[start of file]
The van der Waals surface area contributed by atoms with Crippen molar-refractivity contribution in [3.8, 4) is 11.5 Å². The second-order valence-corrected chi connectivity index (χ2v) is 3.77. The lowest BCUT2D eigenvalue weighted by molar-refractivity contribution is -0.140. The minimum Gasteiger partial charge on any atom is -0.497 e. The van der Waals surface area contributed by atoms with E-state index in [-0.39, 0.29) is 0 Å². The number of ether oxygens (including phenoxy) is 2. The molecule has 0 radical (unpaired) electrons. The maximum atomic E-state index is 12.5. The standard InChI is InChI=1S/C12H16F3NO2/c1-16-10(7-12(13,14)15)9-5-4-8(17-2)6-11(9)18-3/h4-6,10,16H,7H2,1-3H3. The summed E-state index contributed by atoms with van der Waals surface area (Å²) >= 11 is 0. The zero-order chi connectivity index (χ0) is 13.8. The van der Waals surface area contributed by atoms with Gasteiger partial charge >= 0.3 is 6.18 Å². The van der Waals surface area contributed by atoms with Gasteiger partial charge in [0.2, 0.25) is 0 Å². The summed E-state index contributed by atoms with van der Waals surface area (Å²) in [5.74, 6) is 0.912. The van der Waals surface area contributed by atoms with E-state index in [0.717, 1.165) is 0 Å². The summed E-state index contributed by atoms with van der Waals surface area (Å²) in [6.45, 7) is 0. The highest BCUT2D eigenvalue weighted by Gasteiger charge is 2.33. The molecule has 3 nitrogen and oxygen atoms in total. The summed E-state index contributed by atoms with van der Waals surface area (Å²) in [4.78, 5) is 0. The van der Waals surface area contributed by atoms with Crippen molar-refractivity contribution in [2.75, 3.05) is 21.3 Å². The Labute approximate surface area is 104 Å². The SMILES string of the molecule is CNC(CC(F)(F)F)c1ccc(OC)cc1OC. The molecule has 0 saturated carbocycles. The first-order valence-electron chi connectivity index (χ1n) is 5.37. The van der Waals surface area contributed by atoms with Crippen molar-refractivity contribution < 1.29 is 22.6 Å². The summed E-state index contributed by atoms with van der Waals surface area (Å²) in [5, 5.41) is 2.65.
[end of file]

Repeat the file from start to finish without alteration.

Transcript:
The van der Waals surface area contributed by atoms with Crippen molar-refractivity contribution in [3.8, 4) is 11.5 Å². The second-order valence-corrected chi connectivity index (χ2v) is 3.77. The lowest BCUT2D eigenvalue weighted by molar-refractivity contribution is -0.140. The minimum Gasteiger partial charge on any atom is -0.497 e. The van der Waals surface area contributed by atoms with E-state index in [-0.39, 0.29) is 0 Å². The number of ether oxygens (including phenoxy) is 2. The molecule has 0 radical (unpaired) electrons. The maximum atomic E-state index is 12.5. The standard InChI is InChI=1S/C12H16F3NO2/c1-16-10(7-12(13,14)15)9-5-4-8(17-2)6-11(9)18-3/h4-6,10,16H,7H2,1-3H3. The summed E-state index contributed by atoms with van der Waals surface area (Å²) >= 11 is 0. The zero-order chi connectivity index (χ0) is 13.8. The van der Waals surface area contributed by atoms with Gasteiger partial charge >= 0.3 is 6.18 Å². The van der Waals surface area contributed by atoms with Gasteiger partial charge in [0.2, 0.25) is 0 Å². The summed E-state index contributed by atoms with van der Waals surface area (Å²) in [5.74, 6) is 0.912. The van der Waals surface area contributed by atoms with E-state index in [0.717, 1.165) is 0 Å². The summed E-state index contributed by atoms with van der Waals surface area (Å²) in [6.45, 7) is 0. The highest BCUT2D eigenvalue weighted by Gasteiger charge is 2.33. The molecule has 3 nitrogen and oxygen atoms in total. The summed E-state index contributed by atoms with van der Waals surface area (Å²) in [4.78, 5) is 0. The van der Waals surface area contributed by atoms with Crippen molar-refractivity contribution in [2.75, 3.05) is 21.3 Å². The Labute approximate surface area is 104 Å². The SMILES string of the molecule is CNC(CC(F)(F)F)c1ccc(OC)cc1OC. The molecule has 0 saturated carbocycles. The first-order valence-electron chi connectivity index (χ1n) is 5.37. The van der Waals surface area contributed by atoms with Crippen molar-refractivity contribution < 1.29 is 22.6 Å². The summed E-state index contributed by atoms with van der Waals surface area (Å²) in [5, 5.41) is 2.65.